An apology
My column - by Adam Harris
Kaieteur News
January 21, 2007

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On Sunday December 24, 2006 I penned a column captioned ‘When the courts legalise an illegality'. In that article I referred to, among other things, the granting of an ex parte injunction by a High Court judge. Though the judge was not named, it seemed obvious that reference was being made to Justice B.S. Roy.

The article was not complimentary of Justice Roy and was sharply critical of his granting the interim injunction.

This month I was summoned before Justice Roy and having heard how he felt and how he interpreted what was stated in the article, I feel it wholly appropriate to offer sincerest apologies to him for the hurt and discomfort he must have suffered.

This apology is also extended to Chief Justice and Acting Chancellor, Justice Carl Singh, and all the other Puisne Judges in the High Court.

I hasten to reiterate that I never intended malice against Justice Roy nor did I intend any slight in the performance of his judicial function. Having a better appreciation of the adjudicative process, I now realize that a judge's task, as regards application for an ex parte injunction, is not as clear cut as I had thought.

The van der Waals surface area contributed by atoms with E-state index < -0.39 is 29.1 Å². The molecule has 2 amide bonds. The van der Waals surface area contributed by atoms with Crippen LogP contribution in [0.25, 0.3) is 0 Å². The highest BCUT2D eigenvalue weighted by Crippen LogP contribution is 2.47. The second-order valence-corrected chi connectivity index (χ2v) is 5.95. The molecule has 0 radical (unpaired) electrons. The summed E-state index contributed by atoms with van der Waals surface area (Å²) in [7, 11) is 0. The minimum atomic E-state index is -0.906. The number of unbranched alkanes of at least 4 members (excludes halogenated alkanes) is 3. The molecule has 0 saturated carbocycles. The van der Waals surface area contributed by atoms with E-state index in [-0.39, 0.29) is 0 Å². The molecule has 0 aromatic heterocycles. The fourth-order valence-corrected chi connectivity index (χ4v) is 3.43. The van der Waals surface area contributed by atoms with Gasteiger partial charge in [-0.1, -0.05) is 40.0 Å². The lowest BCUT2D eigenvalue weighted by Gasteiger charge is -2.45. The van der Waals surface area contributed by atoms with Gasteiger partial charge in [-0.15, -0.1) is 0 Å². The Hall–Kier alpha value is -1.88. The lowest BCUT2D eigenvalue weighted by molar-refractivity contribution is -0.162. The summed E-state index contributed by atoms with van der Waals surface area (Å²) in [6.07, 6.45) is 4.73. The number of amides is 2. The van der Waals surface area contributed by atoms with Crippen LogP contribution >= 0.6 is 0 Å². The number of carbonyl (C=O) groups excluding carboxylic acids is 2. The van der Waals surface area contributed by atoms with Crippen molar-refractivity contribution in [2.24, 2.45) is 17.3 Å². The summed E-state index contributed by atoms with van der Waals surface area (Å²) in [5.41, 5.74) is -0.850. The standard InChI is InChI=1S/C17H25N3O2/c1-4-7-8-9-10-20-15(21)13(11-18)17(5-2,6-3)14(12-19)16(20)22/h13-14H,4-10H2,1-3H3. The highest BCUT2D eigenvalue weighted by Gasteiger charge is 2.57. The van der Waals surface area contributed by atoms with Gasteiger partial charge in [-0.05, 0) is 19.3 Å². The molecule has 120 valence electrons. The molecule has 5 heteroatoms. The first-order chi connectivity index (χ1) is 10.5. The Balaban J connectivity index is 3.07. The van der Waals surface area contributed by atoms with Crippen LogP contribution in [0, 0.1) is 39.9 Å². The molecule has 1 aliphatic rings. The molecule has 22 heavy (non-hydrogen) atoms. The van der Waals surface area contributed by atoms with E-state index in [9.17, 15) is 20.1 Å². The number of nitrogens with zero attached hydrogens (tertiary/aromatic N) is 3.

In that article, there were words and phrases that may have, and probably did, convey to the public that the ex parte order granted was based on considerations other than settled legal principles. I apologise for this, a most unintended consequence.

As I have now realized, Justice Roy's ruling was wholly based on what was before him. And I am now convinced that what was before him was a basis for a grant of the Order sought. Further, it was only an interim order which paved the way for the other party to file a reply.

Making the petition was Attorney-at- Law Anil Nandlall and I also extend an apology to him for suggesting that he falsified evidence before the judge.

I wish to use this opportunity to state that I never desired from any reading of that article of December 24, 2006, to bring the court or the administration of justice into disrepute, nor did I intend to scandalise the administration of justice.

I also never intended to prejudice the proceedings or prevent a fair trial from taking place.